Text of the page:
Esports titan Fnatic has put out a decent range of PC gaming peripherals over the last few years (along with some natty branded apparel) but the Streak keyboard is certainly one of the most successful.
The tenkeyless Mini Streak—stylised as miniSTREAK—purified the original concept into a smaller, more portable keyboard, and now we’re checking out its latest iteration, available for $99.99 (£99.99, around AU$180).
So, what’s new here? Upon first glance, this doesn’t appear much different from the original Mini Streak; the lightweight metal top panel and PCB keycaps still look great, with gently rounded edges and a detachable USB-C power cable that slots into a groove on the underside of the keyboard. So far, so good.
There are a few small superficial changes from the previous model (still available from Fnatic as a ‘legacy’ version), such as a new slimmer font and brighter RGB lighting. The real changes are hidden beneath the plastic keycaps: gone are the industry-standard red/brown/blue switches from Cherry, replaced by new Silent Red and Silver Speed switches from Kailh.
We've reviewed the Speed Edition, and these linear silver stems are a genuine joy to use in fast-paced games. With a mere 40g of required force and an actuation point of just 1.1mm, the Silver Speed switches feel like a true hair trigger, completely removing any opportunity to blame an untimely defeat on your hardware. If you don’t react fast enough in a game, you’ve nobody to blame but yourself.
These switches are pretty quiet (although anyone seeking silence will likely be better off with the new Silent Red version) and with a bit of practice, actively improved our movement control in shooters like Apex Legends compared to more conventional red and blue switches.
The sensitivity is so high, however, that typing can be a chore. Just lightly resting a finger on a key may trigger input, making mis-types common unless you’re already accustomed to a super-sensitive keyboard. It’s not the worst keyboard we’ve seen when it comes to typing, but it’s certainly not ideal.
One change we can’t say we approve of is the removal of the included wrist rest that came with previous models of the Mini Streak. This padded leather rectangle was a welcome sight for sore hands, and Fnatic’s decision to no longer include it with these new models of the keyboard is a shame.
The Speed Edition retains the original Mini Streak’s bi-positional rubberised feet and swappable magnetic custom panel at the rear, the latter of which will allow gamers to have their own gamer tag or team name illuminated in RGB for all to see—once Fnatic gets around to offering that service, anyway.
Despite some mechanical refinements inside the hardware itself, one glaring design issue from previous iterations of the Streak hasn’t been solved. The extra buttons in the upper-right corner of the keyboard (controlling volume mute, mic mute, and ‘tournament mode’, which dims RGB effects) are very small, feel cheap, and are frankly difficult to reach.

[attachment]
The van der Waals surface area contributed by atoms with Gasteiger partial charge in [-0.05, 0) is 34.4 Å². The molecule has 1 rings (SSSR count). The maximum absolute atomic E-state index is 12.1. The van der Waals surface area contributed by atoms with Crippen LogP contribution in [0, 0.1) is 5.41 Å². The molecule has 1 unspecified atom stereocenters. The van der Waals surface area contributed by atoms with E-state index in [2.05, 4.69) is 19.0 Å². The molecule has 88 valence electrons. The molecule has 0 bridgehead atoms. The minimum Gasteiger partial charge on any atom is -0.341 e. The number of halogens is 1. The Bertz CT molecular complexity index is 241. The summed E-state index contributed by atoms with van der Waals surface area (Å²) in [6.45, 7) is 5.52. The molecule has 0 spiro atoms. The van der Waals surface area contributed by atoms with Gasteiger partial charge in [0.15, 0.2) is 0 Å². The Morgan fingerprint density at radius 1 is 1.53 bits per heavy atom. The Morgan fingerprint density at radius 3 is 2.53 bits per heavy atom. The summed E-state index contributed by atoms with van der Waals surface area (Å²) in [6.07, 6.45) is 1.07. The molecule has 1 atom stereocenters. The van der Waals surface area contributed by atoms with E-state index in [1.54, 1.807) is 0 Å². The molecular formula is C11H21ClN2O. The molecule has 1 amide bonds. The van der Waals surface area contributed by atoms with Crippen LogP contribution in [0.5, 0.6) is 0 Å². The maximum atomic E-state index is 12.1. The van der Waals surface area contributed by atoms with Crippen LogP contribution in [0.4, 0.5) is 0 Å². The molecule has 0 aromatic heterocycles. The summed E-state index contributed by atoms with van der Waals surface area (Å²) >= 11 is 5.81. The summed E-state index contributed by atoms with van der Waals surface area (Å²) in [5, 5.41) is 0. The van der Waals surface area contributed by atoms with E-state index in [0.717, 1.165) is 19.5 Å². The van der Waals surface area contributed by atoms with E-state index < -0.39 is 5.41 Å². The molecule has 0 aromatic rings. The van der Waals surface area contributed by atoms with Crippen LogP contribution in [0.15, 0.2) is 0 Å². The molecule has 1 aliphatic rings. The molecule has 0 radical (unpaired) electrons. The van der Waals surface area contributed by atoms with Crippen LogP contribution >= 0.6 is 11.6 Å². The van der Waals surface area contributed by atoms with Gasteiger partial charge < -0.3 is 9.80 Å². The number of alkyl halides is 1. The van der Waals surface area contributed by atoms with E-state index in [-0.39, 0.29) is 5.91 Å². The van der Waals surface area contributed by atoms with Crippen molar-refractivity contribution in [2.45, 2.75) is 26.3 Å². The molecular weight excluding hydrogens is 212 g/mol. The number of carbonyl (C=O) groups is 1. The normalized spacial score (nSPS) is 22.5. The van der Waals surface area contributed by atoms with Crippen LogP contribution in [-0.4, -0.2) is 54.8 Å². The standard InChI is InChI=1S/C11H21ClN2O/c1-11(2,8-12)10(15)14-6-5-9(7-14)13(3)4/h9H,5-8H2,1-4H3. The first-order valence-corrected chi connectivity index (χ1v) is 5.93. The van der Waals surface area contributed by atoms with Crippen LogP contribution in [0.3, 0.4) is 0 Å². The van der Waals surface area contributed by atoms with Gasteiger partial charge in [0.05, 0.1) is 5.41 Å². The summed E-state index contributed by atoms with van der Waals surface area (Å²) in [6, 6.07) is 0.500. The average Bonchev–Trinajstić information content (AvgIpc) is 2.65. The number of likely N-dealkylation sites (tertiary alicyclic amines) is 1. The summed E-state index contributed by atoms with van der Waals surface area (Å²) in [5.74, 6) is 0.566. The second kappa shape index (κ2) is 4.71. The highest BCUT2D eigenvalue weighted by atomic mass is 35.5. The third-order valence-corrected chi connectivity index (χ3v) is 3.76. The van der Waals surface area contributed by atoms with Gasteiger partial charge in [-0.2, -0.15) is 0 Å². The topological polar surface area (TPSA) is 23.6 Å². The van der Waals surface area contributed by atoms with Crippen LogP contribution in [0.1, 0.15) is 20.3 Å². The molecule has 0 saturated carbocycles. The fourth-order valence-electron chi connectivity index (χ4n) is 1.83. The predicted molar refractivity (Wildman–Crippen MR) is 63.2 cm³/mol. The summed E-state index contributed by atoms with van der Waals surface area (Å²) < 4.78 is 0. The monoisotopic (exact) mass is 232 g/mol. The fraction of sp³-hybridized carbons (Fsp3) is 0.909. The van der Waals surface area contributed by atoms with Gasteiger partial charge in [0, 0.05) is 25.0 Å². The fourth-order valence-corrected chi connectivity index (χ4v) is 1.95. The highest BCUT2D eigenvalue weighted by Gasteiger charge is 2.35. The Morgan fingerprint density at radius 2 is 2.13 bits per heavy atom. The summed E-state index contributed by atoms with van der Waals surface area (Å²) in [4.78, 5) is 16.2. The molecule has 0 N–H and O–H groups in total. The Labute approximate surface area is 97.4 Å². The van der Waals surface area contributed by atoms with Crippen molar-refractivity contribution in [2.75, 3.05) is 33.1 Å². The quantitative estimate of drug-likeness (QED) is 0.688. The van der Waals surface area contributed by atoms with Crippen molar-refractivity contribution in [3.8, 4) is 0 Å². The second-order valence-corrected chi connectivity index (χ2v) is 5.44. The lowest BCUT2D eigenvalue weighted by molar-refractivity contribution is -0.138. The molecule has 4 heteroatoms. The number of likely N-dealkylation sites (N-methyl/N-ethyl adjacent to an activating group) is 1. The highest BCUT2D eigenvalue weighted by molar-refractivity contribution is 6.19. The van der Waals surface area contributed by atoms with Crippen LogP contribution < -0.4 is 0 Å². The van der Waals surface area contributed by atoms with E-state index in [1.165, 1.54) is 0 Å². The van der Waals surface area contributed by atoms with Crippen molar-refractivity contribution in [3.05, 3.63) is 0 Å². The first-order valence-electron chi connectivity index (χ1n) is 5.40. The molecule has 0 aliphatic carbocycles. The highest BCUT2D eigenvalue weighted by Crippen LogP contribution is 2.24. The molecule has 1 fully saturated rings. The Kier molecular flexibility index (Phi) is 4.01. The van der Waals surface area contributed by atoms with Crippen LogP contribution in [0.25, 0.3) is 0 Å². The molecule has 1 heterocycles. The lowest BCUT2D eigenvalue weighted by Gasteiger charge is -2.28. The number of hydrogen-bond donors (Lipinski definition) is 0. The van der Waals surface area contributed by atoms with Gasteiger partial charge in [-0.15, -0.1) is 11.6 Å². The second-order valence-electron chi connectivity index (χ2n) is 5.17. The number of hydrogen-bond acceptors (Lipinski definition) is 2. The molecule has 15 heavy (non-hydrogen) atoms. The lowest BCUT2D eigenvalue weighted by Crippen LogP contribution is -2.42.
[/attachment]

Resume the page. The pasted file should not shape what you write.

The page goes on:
Even with the keyboard tilted towards you, these buttons remain mostly hidden behind the top row of keys, and reaching them for a quick mute is very cumbersome.
Still, these are small frustrations with what is fundamentally a good compact keyboard for serious gamers. At a hundred bucks, it’s competitively priced (if not cheap). The lightweight construction is undeniably high-quality, and the RGB lighting is bright and vibrant with excellent customisation in the Fnatic OP software, which also allows for a degree of button remapping. At just 28mm thin, it’s easy to slip into a bag for travelling to tournaments or LAN parties.
Ultimately, there aren’t many compact gaming keyboards that can match the Mini Streak’s quality at the hundred-dollar price point. Direct competitors like the Razer Huntsman TKL Tournament Edition can arguably match the quality seen here, but at a higher price.
The big draw here is the Silver Speed switches, which are perfect for games that demand snap reactions. If that’s something you look for in a keyboard, check the Mini Streak Speed Edition out.
Buy it if...
You’re a competition gamer
COVID-19 might have done a number on physical gaming tournaments in 2020, but they’ll make a comeback eventually, and the portable design of the Mini Streak makes it perfect for gaming on the go.
You want rapid key response
The Kailh Silver Speed switches are genuinely great, with little wobble and fast actuation. If you like linear switches, like the more common Cherry MX Red, these will feel snappy and responsive.
Don't buy it if...
You want good media controls
Most media control functions aren done using keyboard shortcuts on the Mini Streak, and the few additional buttons (like the mic mute key) that it offers are too small and quite hard to reach.
You type more than you game
While the Silver Speed switches are fantastic for twitch shooters, their light actuation force means that mistakes will be common when typing at speed. The Mini Streak isn’t a great choice of keyboard for a work PC.
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